10 MAY 1930, Page 3

Charing Cross Bridge On Tuesday the Private Bill Committee of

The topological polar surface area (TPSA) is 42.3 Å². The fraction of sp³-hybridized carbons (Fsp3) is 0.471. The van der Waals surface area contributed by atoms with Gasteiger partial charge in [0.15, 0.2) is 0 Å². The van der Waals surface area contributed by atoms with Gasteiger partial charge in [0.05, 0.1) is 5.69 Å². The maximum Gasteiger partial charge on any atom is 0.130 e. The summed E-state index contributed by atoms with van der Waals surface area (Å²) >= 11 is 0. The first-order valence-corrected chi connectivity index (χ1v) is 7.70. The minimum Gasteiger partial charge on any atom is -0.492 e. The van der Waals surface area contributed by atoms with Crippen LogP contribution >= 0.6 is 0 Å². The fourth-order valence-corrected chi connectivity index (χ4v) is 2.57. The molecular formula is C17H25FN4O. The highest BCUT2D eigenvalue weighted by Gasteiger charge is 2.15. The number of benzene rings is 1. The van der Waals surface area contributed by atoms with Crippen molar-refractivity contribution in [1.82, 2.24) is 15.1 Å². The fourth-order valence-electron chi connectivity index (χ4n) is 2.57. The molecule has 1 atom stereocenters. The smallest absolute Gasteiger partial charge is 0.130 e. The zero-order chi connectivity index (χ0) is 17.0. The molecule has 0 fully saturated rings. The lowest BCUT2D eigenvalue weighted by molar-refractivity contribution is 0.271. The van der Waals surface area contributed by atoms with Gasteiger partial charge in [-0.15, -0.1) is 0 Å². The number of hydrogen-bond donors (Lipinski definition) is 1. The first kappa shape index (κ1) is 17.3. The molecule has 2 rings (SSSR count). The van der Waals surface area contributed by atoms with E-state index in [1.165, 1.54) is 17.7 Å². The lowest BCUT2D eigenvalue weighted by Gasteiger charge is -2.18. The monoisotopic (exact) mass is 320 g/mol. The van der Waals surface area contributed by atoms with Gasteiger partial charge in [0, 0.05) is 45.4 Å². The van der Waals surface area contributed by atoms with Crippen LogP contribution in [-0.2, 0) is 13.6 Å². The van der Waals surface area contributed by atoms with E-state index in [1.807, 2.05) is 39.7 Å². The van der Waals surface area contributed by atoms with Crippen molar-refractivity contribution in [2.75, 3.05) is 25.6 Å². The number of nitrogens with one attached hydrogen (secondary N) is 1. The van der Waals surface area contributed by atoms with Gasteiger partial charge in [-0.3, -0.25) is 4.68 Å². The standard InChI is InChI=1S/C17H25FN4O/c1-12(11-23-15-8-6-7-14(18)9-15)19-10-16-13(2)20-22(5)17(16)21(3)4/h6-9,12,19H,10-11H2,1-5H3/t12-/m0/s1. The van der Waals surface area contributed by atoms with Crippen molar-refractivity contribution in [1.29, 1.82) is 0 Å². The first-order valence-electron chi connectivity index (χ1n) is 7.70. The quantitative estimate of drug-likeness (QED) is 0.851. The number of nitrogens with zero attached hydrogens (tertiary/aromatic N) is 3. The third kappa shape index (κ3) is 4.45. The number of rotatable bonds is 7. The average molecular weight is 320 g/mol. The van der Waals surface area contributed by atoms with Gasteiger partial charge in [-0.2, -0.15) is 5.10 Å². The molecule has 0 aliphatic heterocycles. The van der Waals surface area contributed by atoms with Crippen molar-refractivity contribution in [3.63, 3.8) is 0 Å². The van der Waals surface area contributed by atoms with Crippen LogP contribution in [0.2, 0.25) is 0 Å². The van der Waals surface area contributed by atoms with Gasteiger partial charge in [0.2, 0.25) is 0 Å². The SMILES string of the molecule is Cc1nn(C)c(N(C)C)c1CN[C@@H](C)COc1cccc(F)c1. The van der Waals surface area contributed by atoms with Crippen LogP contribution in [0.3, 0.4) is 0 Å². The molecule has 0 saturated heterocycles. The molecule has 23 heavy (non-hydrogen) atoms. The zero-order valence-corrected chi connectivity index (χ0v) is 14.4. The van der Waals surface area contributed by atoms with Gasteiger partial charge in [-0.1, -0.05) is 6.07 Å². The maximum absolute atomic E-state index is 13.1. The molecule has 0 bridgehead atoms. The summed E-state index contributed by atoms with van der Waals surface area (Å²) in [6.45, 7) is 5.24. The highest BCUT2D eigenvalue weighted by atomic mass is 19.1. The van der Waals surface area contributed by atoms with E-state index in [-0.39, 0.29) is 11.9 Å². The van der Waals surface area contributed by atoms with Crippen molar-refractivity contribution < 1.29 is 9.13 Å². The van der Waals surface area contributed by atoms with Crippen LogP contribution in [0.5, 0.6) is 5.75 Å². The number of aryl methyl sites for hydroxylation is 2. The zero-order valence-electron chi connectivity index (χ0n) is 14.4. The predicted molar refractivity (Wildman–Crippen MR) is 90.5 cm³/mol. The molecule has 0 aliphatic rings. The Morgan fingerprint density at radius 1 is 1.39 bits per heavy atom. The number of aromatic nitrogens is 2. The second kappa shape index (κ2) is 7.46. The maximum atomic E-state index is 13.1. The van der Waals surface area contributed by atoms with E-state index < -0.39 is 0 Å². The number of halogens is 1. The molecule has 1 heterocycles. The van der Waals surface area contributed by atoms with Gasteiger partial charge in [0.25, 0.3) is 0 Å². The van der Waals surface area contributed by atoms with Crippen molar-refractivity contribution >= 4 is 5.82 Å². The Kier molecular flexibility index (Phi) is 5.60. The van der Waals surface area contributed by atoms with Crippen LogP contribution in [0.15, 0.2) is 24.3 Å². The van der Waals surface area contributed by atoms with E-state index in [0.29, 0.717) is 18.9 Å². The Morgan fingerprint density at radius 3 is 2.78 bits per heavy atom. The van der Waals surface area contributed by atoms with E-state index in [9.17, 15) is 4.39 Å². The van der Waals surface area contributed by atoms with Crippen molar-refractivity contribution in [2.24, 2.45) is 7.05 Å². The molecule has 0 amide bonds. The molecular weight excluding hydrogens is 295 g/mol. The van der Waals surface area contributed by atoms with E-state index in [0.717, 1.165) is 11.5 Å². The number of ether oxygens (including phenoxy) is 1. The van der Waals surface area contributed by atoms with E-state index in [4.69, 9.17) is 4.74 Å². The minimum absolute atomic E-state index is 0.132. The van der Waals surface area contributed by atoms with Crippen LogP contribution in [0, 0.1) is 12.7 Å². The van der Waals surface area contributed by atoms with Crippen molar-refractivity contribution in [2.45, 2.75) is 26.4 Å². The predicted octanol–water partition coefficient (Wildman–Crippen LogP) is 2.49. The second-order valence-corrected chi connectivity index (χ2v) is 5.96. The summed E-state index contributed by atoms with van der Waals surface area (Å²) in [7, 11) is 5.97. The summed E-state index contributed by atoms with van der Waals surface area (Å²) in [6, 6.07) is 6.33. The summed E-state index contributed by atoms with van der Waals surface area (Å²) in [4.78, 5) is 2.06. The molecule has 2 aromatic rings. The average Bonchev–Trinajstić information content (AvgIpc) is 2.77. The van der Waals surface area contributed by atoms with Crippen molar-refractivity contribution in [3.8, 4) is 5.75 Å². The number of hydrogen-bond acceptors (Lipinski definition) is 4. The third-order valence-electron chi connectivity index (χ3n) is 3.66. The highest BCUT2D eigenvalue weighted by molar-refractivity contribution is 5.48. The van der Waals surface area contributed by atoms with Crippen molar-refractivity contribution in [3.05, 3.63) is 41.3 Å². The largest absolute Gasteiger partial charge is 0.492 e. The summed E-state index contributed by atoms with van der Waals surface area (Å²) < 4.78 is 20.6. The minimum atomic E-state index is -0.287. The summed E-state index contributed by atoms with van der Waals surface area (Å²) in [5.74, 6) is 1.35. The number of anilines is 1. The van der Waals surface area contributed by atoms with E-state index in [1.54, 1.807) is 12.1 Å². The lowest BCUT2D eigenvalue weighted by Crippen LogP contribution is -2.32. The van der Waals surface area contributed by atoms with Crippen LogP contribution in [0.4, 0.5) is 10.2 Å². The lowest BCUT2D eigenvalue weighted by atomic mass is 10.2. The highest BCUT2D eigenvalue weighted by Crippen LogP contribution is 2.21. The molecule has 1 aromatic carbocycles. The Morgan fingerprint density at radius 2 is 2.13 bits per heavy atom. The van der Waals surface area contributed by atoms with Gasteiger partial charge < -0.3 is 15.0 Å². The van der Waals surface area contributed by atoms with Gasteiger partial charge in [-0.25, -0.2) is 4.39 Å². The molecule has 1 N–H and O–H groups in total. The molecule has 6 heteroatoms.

the House of Commons rejected the London County Council's scheme for a new Charing Cross Bridge. It will be remem- bered that the Committee had -approved of the northern section of the scheme but disapproved of the plan for the south side of the river, believing that it would obstruct the . adequate development of the Lambeth district. Accordingly the Committee invited the County Council to reconsider the scheme and to suggest some site for the new Southern Railway station other than the Lion Brewery site which is close to the proposed bridgehead on the south bank. On Tuesday Sir Lynden Macasseyi on behalf of the County Council, repeated his conviction that the scheme was much the best of all that had been considered. It was best, he said, from the point of view of street traffic, the convenience of railway passengers and architectural possibilities. The County Council was, therefore, unable to accept any other site for the new station than that of the Lion Brewery. Finally, he sug- gested that the Bill might be withdrawn and might come before another Committee in another session. Sir Henry Cautley, the Chairman of the Private Bill Committee, pointed out that his Committee was anxious to save as much of the scheme as possible, particularly as further delay was undesirable, but Sir Lynden Maeassey replied that in the judgment of the County Council the scheme was in the hands of the Committee simply "to accept or reject." Sir Henry Cautley then reluctantly declared that the Bill was rejected. It is not usual for a Private Bill Committee to reject a measure which has received its second reading in the House of Commons, • but the Committee was evidently sensible of the great weight of expert and artistic opinion which has been brought to bear against the southern part of the London County Council's scheme. Those who are most conscious of the defects of the scheme are, in general, those who are convinced that the solution of the whole traffic prob- lem depends upon having a new bridge at or near Charing Cross. Sir Henry Cautley himself has no doubt that a scheme can yet be produced which will command practi- cally universal support, which will not necessitate a labyrinth of tunnels on the Lambeth side, and which will not jeopardize the development of the south bank,